What's In A Name? Everything!

At Fund-House we expend a lot of brain-power developing names and logos for company-clients.
Naming is the start-point for building a company's identity and brand so a lot hinges on getting the right (and proper) name and logo.

In developing and designing a company name the final result must be unique yet fit into what the business does - it's reason for being. Many companies use the family name, for example, Ford, Johnson & Johnson, and JP Morgan Chase . Others, like law, accounting, and consulting often use the partners names. Small businesses often use the family name, such as Joe Smith & Sons. However, naming experts, Fund-House included, believe using unique names can be far more effective than family names. For example, the most profitable and successful family-named business is Kinder Morgan. My guess is that most of you reading this post never heard of Kinder Morgan,  yet it is N. America's largest energy infrastructure company.

Naming your business is one of the most important things a start-up does as it begins its journey, if the name is off, everything else about the business is impacted. There are several 'not to dos' in naming a business.

- Don't have too many people involved in the naming. Just keep it to the very important few.
- Don't take two unrelated words and blend them, for example, QualiServe. This over-used phrase       naming is not suitable in today's marketplace.
- Don't use complicated, literal names. For example, the name 'Search Engine Management Company' instead of Google.
- Don't use map names. This may work for local tradesmen or restaurants but as your business grows it will become a hindrance. 3M and KFC are examples of companies outgrowing their geographic names.
- Don't use cliches. Words like Apex or Summit are totally overused and have no meaning.
- Don't use made-up names. This may work for pharmaceutical drugs but they are usually mispronounced and misspelled  (making internet search difficult) and must rely heavily on advertising to get behind the name and explain what the company actually does.

Take the time to develop a good, expressive, memorable, and creative name for your business. Use expert assistance in naming and logo design and in trademarking and/or copyrighting the name/logo.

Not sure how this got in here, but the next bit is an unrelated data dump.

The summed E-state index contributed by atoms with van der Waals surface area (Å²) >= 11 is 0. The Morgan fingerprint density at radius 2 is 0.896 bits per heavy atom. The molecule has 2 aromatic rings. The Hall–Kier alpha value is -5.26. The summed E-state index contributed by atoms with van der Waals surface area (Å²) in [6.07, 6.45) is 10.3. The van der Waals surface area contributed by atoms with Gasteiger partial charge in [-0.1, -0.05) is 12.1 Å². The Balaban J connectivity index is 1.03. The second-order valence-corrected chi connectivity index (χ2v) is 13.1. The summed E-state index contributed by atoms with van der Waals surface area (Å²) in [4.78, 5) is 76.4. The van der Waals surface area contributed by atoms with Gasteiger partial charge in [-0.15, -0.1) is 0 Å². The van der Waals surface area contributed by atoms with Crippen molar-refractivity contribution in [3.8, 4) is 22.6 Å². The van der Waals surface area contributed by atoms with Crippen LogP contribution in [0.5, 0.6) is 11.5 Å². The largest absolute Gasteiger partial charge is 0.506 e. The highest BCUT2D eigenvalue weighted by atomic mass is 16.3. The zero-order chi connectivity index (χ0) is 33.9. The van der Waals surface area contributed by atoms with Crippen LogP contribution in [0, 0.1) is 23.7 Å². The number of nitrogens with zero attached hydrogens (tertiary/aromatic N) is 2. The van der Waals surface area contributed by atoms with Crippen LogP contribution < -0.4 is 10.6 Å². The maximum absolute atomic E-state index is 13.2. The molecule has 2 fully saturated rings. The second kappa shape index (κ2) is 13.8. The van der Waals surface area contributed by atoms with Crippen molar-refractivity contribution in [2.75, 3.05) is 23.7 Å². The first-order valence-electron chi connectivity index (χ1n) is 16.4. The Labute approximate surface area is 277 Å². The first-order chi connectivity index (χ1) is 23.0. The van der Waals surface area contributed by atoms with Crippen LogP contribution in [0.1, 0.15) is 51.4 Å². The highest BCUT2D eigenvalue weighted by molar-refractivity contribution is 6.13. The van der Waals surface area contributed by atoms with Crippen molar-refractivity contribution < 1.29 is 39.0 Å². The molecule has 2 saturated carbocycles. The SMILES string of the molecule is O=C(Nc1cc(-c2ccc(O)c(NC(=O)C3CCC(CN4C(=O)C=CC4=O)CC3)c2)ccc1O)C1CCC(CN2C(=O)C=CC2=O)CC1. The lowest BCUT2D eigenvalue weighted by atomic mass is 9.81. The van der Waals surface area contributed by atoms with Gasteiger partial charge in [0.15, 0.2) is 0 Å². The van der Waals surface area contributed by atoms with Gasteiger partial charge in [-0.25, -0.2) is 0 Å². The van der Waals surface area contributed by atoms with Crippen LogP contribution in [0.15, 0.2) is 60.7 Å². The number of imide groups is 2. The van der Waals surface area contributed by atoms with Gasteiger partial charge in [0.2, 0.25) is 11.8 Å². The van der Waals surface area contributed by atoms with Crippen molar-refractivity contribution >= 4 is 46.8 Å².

This will be money will  spent. Normally, the charge is $3000-5000 for naming and logo design. That would also include a tag-line if necessary to communicate what the company does.

A naming consultant, like Fund-House, should present 3 to 5 names that have already been trademark searched.  Your task is determining: which name best fits your business objectives, which accurately describes the company, and how does it sound when spoken.  Normally it takes 4-6 weeks for to develop appropriate company names and logos and several more weeks for the client to decide which name is best suited for the business.

So, what's in a name? Well, everything!









Top Brands And What They Share

So, you want to Brand something - yourself, a product, a service, a group, a life-style, whatever. More importantly you want the Brand to be successful, known, purchased, used, and valued. Well, the best place to start is by looking at the top global brands and seeing what they have in common.

The 20 Top Global Brands (based on value):

1. Apple
2. Google
3. Coca Cola
4. Microsoft
5. Toyota
6. IBM
7. Samsung
8. Amazon
9. Mercedes Benz
10. General Electric
11. BMW
12. McDonald's
13. Disney
14. Intel
15. Facebook
16. Cisco
17. Oracle
18. Nike
19. Louis Vuitton
20. H&M

These 20 companies vary greatly in terms of products or services offered and in terms of culture and markets served. Seven tech companies (Apple, Google, Microsoft, Amazon, Intel, Cisco, and Oracle). Six consumer products companies (Coke, Samsung, McDonald's, Nike, Vuitton, and H&M). Three auto (Toyota, Mercedes, and BMW). One entertainment in Disney. One social media, Facebook (I do not consider it a tech company). Two hybrids (IBM and General Electric),

So, what are the common threads that run through these Brands that make them the Tops. There are only four but these are the Brand drivers for all of these companies.